Varanasi/New Delhi: Thrice a week, Gopal Pandey descends Tulsi Ghat’s steep steps, gingerly carrying a Styrofoam box. The box holds two sterilized glass beakers, a funny-looking metal cylinder with a hole in its lid, and two brown bottles of chemical reagent. Pandey may set off by boat for another spot on the river, or he may choose to work right there.
With one beaker, Pandey scoops water from the surface of the Ganga; the other he inserts into the cylinder, lowers the apparatus 50cm below the surface, and collects the water there. With the reagent, he immediately stabilizes the oxygen levels. Then, he climbs back up the ghat to the lab at Sankat Mochan Foundation, Varanasi’s most strident agitator for a clean Ganga; at the lab, where he is an assistant, Pandey tests oxygen and bacteria counts. He posts his results on the foundation’s website, and they are unfailingly depressing reminders of the Ganga’s despoilment.
On the Ganga, Varanasi is an atypical city. While Kanpur and Allahabad ruin the river with quantities of industrial effluents, Varanasi relies entirely on domestic sewage from an urban population that has risen from a million in 1991 to 1.7 million today. Kanpur worries about heavy metal toxicity; Varanasi worries about bacteria attacking pilgrims and residents, who believe the city’s water is forever pure.
Like a tour guide, Raja Mani Tiwari, a former engineer at the Uttar Pradesh Jal Nigam, takes this reporter through the length of Varanasi’s impact on the Ganga. He begins upstream, at the Nagwa Nala—an open drain that looks from afar like a miniature waterfall. “The nala is really the Assi river, which has been diverted and let out here,” Tiwari observes.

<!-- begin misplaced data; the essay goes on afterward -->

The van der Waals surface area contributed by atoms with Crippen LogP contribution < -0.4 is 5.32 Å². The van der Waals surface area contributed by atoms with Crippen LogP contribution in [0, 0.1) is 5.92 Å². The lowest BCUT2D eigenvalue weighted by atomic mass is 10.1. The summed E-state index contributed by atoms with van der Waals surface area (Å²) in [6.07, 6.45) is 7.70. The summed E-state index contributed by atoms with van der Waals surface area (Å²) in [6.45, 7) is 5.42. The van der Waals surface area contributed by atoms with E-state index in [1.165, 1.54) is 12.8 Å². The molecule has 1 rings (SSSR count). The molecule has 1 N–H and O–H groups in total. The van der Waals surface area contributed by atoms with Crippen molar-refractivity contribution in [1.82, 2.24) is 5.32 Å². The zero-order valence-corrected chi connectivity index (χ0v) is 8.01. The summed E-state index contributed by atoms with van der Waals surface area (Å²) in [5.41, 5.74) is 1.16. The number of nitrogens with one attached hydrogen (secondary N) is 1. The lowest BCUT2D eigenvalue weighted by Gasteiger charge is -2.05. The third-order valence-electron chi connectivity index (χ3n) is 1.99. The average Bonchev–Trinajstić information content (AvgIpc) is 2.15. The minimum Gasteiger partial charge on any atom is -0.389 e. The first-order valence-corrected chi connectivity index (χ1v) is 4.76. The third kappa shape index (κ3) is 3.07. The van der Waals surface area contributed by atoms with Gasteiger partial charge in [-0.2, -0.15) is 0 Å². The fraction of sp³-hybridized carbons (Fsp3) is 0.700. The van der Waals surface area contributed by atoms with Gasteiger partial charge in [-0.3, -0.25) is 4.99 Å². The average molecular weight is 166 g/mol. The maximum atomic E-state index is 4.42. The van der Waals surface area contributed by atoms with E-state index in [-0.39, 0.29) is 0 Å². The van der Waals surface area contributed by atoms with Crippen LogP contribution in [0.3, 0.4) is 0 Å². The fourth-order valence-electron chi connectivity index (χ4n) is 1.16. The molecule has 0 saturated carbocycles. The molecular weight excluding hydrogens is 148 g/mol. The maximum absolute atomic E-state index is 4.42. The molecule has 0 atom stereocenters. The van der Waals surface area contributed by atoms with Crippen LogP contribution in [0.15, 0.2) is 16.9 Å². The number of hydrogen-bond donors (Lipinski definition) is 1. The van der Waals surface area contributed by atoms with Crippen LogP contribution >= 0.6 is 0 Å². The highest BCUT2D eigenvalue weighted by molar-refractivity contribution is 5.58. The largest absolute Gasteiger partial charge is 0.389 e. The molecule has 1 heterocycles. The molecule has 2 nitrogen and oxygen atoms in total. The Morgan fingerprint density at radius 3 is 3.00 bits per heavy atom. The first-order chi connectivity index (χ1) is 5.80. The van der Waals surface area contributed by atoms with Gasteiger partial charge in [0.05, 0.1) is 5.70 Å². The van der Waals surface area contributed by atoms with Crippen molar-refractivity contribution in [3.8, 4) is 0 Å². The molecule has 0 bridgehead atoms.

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There are 32 point sources of sewage in Varanasi, drains of varying breadth and volume, all part of a sewer network that is, in many parts, 300 years old. To divert some of this sewage to two treatment plants, five pumping stations have been erected on various ghats—stubby pink towers that have been painted with murals of Shiva in a dubious attempt to blend them into the cityscape. (“How can five stations be enough for 32 drains?” Veer Bhadra Mishra, the foundation’s president, asks rhetorically. Then he contradictorily adds: “And if they build 32 such stations, what happens to the façade of this holy town?”)
Access to the mouth of the nala is barred by two parallel rows of metal stakes stuck into the riverbed, so Tiwari heads to Rana Pratap Ghat, adjacent to the thickly populated Dasaswamedh Ghat. The pumping station here is silent. “The stations don’t work for nearly five months of the year after the monsoon begins because the water enters the sump,” Tiwari says. “This year, we’ve had no rain, but the stations are still idle.” Even otherwise, the stations were crippled by power cuts until two years ago, when diesel-powered generators were finally installed.
Pollution check: Sewage from an urban population that has risen from a million in 1991 to 1.7 million today flows into the Ganga at Varanasi. Harikrishna Katragadda / Mint
Tiwari points to the ghat’s last step: “There’s a sewer right below that step, below the waterline—and the water colour is proof that the station isn’t working.” Indeed, the water next to the step looks black and noxious, blending a few metres away into the muddy brown of the Ganga. Near the spurt of untreated sewage are crowds of people, bathing and praying and drinking the water around them.
Tiwari’s final destination is Raj Ghat, where Varanasi’s trunk sewer terminates, bringing together its bounty from the pumping stations. A terminal station is supposed to send that load to a treatment plant at Dinapur, but sewage still flows—through five pretty arches in a wall—into the river. Again, Tiwari says: “The sewage is flowing, so Dinapur isn’t working. It hasn’t been working for months, I hear.”